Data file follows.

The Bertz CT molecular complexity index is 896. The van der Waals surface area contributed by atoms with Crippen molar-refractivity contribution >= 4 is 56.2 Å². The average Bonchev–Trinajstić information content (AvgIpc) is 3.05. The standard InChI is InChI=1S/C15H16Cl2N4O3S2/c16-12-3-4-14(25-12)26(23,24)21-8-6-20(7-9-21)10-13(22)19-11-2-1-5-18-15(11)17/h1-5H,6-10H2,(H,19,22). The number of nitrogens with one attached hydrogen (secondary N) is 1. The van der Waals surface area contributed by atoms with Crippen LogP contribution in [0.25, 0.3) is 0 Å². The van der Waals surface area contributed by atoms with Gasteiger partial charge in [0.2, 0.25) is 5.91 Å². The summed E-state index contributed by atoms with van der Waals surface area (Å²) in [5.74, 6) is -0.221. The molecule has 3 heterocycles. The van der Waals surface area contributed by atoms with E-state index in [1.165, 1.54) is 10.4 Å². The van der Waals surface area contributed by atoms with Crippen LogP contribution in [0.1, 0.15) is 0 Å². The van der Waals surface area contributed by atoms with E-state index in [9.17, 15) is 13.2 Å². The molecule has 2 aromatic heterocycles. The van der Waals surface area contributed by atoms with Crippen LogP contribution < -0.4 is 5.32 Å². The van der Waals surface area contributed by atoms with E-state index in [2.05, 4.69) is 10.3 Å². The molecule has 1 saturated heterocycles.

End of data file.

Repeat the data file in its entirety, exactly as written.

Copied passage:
The Bertz CT molecular complexity index is 896. The van der Waals surface area contributed by atoms with Crippen molar-refractivity contribution >= 4 is 56.2 Å². The average Bonchev–Trinajstić information content (AvgIpc) is 3.05. The standard InChI is InChI=1S/C15H16Cl2N4O3S2/c16-12-3-4-14(25-12)26(23,24)21-8-6-20(7-9-21)10-13(22)19-11-2-1-5-18-15(11)17/h1-5H,6-10H2,(H,19,22). The number of nitrogens with one attached hydrogen (secondary N) is 1. The van der Waals surface area contributed by atoms with Crippen LogP contribution in [0.25, 0.3) is 0 Å². The van der Waals surface area contributed by atoms with Gasteiger partial charge in [0.2, 0.25) is 5.91 Å². The summed E-state index contributed by atoms with van der Waals surface area (Å²) in [5.74, 6) is -0.221. The molecule has 3 heterocycles. The van der Waals surface area contributed by atoms with E-state index in [1.165, 1.54) is 10.4 Å². The van der Waals surface area contributed by atoms with Crippen LogP contribution in [0.1, 0.15) is 0 Å². The van der Waals surface area contributed by atoms with E-state index in [9.17, 15) is 13.2 Å². The molecule has 2 aromatic heterocycles. The van der Waals surface area contributed by atoms with Crippen LogP contribution < -0.4 is 5.32 Å². The van der Waals surface area contributed by atoms with E-state index in [2.05, 4.69) is 10.3 Å². The molecule has 1 saturated heterocycles.